Reinforcement directs most everything we do in our daily lives without us giving much thought to it and, in addition to being an Evidence-Based Practice (EBP) for children with Autism, it is undeniably one of the most important principles of Applied Behavior Analysis (ABA).
So, what is reinforcement? It is an event, activity, or other circumstance occurring after a learner engages in a desired behavior that leads to the increased occurrence of the behavior in the future.
Today I will be focusing on the most popular method of reinforcement used in ABA therapy, ‘Positive Reinforcement.’ Positive Reinforcement is when, after a behavior occurs, you add something to the environment in order to increase the likelihood of that behavior happening again in the future.
Simon often plays alone at school. His therapist starts giving him a skittle whenever he asks a friend to play. Simon now asks a friend to play every day at school.
Julia refuses to sit at the table when it’s time for therapy. Her therapist starts bringing in fun light up toys that Julia gets to play with for a few minutes after coming to the table for the therapy. Julia will now willingly come and sit at the table when it’s time for therapy.
Often times children with autism are not driven to learn by intrinsic rewards, such as the interest pleasing their therapist. Instead, it is the job of the RBT to motivate their clients to learn by providing external rewards, such as a lots and lots of tickles, praise and fun toys following a desired behavior to increase that behavior.
Ahhhh rewards….Every great Autism Therapist comes to work ready with their ‘bag of tricks’. Here are some fun ideas and tips for reinforcers!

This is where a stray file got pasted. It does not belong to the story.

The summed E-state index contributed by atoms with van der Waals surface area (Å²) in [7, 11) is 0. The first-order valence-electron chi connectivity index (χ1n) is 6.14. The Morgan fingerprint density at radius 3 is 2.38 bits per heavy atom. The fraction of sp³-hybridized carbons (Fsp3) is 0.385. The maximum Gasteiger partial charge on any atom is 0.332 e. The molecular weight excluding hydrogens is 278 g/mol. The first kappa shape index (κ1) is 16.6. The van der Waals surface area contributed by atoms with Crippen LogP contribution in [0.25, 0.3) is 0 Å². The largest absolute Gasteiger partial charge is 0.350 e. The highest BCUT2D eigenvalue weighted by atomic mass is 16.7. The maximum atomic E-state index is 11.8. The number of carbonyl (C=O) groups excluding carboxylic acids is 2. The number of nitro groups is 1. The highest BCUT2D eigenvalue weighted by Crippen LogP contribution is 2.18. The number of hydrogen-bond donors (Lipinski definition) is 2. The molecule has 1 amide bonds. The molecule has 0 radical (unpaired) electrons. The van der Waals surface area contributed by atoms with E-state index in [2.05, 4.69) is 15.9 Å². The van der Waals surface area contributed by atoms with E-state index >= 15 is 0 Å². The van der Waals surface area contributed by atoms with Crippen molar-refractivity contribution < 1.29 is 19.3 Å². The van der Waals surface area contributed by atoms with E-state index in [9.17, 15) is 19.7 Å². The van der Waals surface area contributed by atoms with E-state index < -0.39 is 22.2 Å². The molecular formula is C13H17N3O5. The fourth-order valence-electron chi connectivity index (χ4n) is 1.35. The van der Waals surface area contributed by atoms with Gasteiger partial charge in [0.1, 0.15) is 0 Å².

Edibles– With permission from your BCBA Supervisor and the caregivers of your client, FOOD should be included in your bag. Fun snack foods that you know your client likes to eat and doesn’t get to eat all of the time are a strong reinforcer that should be used when learning new skills and skills that are very challenging for your client.
Tangibles– TOYS, TOYS, TOYS. Light up toys, toys that make noise and toys with moving parts are all favorites of not just children with autism, but all kids. To save money, these toys can be purchased second hand at thrift stores and garage sales for cheap. You can also fill your bag with toys easily made at home such as slime, bubbles, sensory bottles, dress up scarves or even just a cup of beans to pour.
Verbal– These are reinforcers that come out of your mouth, no tools required. Verbal reinforcers are praises, such as saying “Way to go!” and “You’re awesome!” when your client gives you a correct response or is demonstrating improved behavior. Use expression in your face and make silly noises if you want. Just remember, there are so, so, so many praises that you can use beyond the words “Good job.” Don’t get stuck in a rut by repeating the same praise over and over again as it will lose its reinforcing quality fast.
Social– This is all about making yourself reinforcing. Anything as simple as giving your client a hug, tickles, a high five or thumbs up when they are learning and listening to instructions is a social reinforcer. You can also make this more elaborate by giving your client a ‘Chair Ride’ by rotating it back and forth, tilting it and pretending there is an earthquake happening in their chair. Or play ‘Row, Row, Row Your Boat’ by sitting on the ground across from your client with legs criss-crossed, holding hands and rocking back and forth while singing the song. Another idea is to play ‘Snoring Monster,’ this is done by pretending you’ve fallen asleep snoring, then wake up suddenly, roaring and clobber your client with tickles.
Our kiddos work hard and they work hard every day. It’s our job not only to help them master goals, but to make their learning fun!
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